A thirtysomething advertising executive, Dennis Bagley (Grant), rebels against his cynical profession, ridding his house of anything touched by advertising. Bagley then sprouts a talking boil on his neck, which spouts the cynical consumerist rhetoric of old whilst growing ever-larger until it eventually replaces his actual head.
Bruce Robinson's last film, Withnail & I, was a celebration of the ranting romanticism of Richard E. Grant's Withnail, an unemployed actor dedicated to abusing the world and his body as the 60s sagged into the 70s. Withnail clearly verged on a self-portrait of his creator but his self-involved impatience with society had a foil in Paul McGann's narrator and sidekick, ever the restraining contrast to Withnail's relentless self-dramatising. Without McGann, Withnail would simply have been a hysterical bore.
Robinson's latest venture is an all-out attack on the glossy lies of advertising and consumer capitalism in late 80s Britain. Richard E. Grant reprises Withnail as a cynical and successful advertising executive who turns on his profession. The strain of trying to create a campaign to sell pimple cream drives Grant's Dennis Bagley over the edge and, within a few minutes of the film's opening, he is attempting to remove anything that might be contaminated by advertising from his picture-perfect country mansion. Farcical scenes of a semi-naked Grant stuffing frozen chickens down the toilet give way to his mounting panic as he discovers a boil growing on his neck, a boil that can talk and has no sympathy for Bagley's newfound loathing of advertising.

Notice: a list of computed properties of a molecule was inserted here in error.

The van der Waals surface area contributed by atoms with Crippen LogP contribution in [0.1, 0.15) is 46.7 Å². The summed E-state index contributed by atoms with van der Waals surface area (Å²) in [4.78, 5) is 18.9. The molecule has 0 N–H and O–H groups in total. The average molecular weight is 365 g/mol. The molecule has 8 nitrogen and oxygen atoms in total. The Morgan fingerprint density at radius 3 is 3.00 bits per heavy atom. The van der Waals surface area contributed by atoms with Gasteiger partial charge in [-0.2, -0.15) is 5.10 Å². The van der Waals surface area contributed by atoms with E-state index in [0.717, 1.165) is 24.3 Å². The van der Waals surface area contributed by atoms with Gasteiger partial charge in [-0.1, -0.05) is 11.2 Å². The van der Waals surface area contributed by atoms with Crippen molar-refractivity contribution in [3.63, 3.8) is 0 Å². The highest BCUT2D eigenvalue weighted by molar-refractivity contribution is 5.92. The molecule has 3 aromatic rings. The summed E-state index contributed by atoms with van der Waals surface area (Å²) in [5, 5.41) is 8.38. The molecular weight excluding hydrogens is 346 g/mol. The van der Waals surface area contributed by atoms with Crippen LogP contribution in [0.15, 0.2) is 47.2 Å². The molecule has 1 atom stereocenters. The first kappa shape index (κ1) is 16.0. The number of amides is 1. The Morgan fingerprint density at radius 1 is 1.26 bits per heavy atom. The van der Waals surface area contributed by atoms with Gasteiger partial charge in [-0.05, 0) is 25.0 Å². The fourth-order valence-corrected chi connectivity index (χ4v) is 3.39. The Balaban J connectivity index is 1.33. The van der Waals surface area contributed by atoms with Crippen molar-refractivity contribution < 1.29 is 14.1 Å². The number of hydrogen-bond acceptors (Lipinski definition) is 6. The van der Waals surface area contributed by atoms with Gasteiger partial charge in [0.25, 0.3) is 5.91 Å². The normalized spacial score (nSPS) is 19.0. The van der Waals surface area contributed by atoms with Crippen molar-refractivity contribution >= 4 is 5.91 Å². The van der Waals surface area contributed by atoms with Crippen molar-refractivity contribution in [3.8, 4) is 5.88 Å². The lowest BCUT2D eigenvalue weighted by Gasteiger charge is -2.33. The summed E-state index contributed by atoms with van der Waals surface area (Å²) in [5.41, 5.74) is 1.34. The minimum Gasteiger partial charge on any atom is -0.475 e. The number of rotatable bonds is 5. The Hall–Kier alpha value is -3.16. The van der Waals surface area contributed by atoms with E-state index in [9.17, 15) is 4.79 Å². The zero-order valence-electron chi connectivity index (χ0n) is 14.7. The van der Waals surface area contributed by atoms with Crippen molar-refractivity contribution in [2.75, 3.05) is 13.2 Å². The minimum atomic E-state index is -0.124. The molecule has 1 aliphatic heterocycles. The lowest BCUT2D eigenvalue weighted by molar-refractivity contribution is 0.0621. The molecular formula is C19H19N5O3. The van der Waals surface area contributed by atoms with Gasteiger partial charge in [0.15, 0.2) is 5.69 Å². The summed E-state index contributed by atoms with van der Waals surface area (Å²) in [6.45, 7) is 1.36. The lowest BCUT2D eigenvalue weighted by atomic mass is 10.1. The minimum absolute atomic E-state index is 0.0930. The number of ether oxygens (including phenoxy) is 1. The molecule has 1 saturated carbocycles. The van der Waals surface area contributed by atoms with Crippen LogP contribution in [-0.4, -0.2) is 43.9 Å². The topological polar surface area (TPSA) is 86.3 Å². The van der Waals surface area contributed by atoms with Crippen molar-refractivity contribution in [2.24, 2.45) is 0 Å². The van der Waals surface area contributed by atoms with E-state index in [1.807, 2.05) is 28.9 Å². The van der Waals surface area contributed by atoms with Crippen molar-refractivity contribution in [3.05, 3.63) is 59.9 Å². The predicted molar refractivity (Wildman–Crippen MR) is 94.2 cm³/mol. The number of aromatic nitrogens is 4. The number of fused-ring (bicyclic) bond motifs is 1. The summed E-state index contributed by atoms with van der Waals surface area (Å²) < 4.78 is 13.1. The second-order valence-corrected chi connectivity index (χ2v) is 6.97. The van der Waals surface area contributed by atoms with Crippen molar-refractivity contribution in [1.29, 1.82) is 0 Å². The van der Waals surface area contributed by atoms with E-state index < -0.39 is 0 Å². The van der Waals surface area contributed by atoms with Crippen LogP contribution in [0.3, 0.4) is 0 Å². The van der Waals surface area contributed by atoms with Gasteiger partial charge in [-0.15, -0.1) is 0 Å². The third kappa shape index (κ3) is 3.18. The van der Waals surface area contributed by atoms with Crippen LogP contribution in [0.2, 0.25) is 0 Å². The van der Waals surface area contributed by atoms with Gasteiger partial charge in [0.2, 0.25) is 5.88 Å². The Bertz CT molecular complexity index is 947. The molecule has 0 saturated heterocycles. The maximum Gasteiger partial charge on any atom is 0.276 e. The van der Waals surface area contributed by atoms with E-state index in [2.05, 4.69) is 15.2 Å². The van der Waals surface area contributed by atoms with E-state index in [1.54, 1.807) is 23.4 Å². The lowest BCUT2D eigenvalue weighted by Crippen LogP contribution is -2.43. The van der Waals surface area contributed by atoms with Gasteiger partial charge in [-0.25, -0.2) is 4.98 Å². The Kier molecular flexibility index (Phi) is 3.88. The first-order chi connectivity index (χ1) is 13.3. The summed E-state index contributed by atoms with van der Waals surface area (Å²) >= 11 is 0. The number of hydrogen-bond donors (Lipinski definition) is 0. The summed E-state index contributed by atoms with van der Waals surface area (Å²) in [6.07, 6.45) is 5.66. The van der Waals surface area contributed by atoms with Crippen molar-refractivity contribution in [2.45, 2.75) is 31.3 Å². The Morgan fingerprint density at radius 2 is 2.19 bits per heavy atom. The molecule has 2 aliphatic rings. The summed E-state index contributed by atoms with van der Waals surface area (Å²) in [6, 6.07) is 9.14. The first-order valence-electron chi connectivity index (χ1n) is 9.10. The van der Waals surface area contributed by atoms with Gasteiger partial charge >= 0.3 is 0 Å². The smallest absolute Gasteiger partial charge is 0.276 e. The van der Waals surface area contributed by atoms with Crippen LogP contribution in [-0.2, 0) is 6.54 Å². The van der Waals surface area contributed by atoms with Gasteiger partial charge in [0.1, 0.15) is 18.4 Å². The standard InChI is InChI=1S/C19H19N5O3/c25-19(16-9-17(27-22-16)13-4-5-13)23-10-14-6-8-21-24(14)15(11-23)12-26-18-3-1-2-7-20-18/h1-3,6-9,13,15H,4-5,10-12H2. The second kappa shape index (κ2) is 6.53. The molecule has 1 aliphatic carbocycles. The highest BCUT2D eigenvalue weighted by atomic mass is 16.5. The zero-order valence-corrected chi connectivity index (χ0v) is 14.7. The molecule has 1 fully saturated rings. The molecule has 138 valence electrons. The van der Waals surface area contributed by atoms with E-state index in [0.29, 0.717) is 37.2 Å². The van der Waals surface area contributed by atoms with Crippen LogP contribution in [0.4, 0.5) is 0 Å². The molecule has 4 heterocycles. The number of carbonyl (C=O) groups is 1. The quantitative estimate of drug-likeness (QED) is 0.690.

Robinson's film is the kind of cry from the heart an 18 year old promises himself he will make when he gets to the top, a rant at the corruptions of society unchecked by any sense of drama. When the boil takes over from Bagley in a transformation scene worthy of a school play, the 'new' Bagley sets about a demonic advertising campaign designed to sell pimple cream by selling boils themselves. Meanwhile the old Bagley has swapped places with the boil.
De-programmed advertising executives don't make the most sympathetic of characters, especially when their main foil is a beautiful but utterly wooden wife (Rachel Ward) who spends the entire film telling Bagley to calm down. The boil itself is a rather cumbersome metaphor unwisely made flesh and obliges Robinson to spend a good half of his film dealing with the plot mechanics of the struggle between Bagley and boil. Grant does the best that he can with the wordy script and a role that rarely drops below the level of hysteria but even he cannot make either Bagley much more than a vehicle for Robinson's ideas. The result is a curiously airless film utterly lacking the visual imagination of the profession it is attacking, Robinson remains a passionate talent but this wordy film takes an inordinate amount of time to tell us something we already know.
A scabrous, somewhat wayward anti-80's rant that, whilst providing Grant with a few moments of high farce, lacks the wit and social surety of Withnail & I.